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Zimbabwe Nurses Boycott Night Shift Over Meager Allowances

  • Tatenda Gumbo

Some nurses in Zimbabwe are boycotting night shift duties insisting they need higher allowances and better working conditions.

Nurses in the Harare, Chitungwiza and Chinhoyi hospitals are downing tools after their day shirts refusing to work any night shifts over what they say is lack of proper payment of allowances. The boycott which began at Chitungwiza Central Hospital last week, moved to other hospitals over the weekend.

Enock Dongo, chairperson of the Harare chapter of the Nurses Association of Zimbabwe, told VOA Studio 7 they decided to take this action as the government has over the years failed to address these issues.

“They are being paid $3 after working 7 days of night duty, and I think that is actually a mockery. So, they are demanding a review of that night duty allowance,” said Dongo.

He said nurses are also complaining of grading, as nurses expected grade changes since 2010 after negotiations with the relevant authorities.

Nurses said during negotiations they requested $150 per 7-day night shift, but they settled for $70 per seven-day shift, a figures which was also endorsed by the Health Services Board.

“If you calculate $3 divide by 7 days, I don’t know how much that will be per day, then divide it by 24 hours, that’s something like cents [per hour],” said Dongo.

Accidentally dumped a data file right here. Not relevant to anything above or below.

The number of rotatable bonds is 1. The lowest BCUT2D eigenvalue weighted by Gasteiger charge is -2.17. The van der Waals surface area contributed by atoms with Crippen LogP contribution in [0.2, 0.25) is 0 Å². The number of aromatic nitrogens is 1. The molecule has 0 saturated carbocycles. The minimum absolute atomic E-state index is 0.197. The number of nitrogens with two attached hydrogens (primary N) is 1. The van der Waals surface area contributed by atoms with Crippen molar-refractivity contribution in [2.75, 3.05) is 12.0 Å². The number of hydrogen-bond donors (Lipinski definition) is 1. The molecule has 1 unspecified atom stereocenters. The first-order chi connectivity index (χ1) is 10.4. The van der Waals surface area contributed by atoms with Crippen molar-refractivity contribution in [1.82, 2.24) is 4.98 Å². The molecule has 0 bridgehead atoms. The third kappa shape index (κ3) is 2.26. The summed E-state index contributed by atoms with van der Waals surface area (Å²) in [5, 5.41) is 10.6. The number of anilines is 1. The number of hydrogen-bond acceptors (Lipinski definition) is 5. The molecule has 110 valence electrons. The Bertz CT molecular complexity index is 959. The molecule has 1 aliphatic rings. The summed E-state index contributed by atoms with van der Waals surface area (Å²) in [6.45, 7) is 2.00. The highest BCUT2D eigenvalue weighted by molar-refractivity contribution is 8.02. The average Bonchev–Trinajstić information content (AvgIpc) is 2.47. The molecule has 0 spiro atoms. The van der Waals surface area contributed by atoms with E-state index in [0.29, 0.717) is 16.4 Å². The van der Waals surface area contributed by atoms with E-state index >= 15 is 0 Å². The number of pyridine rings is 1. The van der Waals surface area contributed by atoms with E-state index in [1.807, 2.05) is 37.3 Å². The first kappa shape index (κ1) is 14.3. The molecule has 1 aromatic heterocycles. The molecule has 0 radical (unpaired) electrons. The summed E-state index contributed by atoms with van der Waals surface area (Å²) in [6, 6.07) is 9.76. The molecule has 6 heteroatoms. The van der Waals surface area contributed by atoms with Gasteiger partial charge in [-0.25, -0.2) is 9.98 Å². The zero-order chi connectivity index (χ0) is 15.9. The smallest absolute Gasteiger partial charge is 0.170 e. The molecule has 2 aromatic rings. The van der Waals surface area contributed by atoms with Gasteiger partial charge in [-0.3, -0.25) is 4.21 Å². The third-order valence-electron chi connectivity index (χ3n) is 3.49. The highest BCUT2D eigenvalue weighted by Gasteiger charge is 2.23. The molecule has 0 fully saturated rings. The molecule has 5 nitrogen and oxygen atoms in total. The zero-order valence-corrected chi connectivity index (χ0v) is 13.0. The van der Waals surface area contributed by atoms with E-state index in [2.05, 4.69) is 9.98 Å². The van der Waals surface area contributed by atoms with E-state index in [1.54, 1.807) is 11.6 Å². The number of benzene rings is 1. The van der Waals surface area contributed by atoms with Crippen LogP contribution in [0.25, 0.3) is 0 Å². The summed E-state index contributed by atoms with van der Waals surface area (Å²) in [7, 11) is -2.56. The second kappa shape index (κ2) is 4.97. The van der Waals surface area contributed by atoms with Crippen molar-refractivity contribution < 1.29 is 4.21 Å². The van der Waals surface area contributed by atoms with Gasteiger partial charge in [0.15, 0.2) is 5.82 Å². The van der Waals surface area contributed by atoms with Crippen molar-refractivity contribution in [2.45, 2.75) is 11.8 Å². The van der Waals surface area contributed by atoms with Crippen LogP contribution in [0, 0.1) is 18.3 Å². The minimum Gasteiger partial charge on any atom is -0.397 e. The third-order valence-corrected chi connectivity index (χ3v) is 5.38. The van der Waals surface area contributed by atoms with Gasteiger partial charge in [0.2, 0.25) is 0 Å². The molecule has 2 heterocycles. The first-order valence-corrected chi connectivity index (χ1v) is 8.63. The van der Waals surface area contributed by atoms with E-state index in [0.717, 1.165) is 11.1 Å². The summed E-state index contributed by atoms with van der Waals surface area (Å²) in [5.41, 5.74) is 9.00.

Responding to the nurses’ industrial action, Health Minister Dr. David Parirenyatwa said nurses should end the boycott, adding that negotiations to address their grievances are in progress.

Parirenyatwa said the association’s executive remained in negotiations with the Health Services Board to reach an agreement with all stakeholders, although nurses said they have continuously negotiated without a proper solution.

He added that the night duty boycott was not acceptable and implored nurses to return to their posts while stakeholders negotiated.

“They are working throughout the day, and then boycott night duty. And we are saying that is not acceptable in the sense that you make patients suffer, patients who will have been admitted during the day, they don’t have enough cover at night. And that is really unprofessional and unethical,” said Parirenyatwa.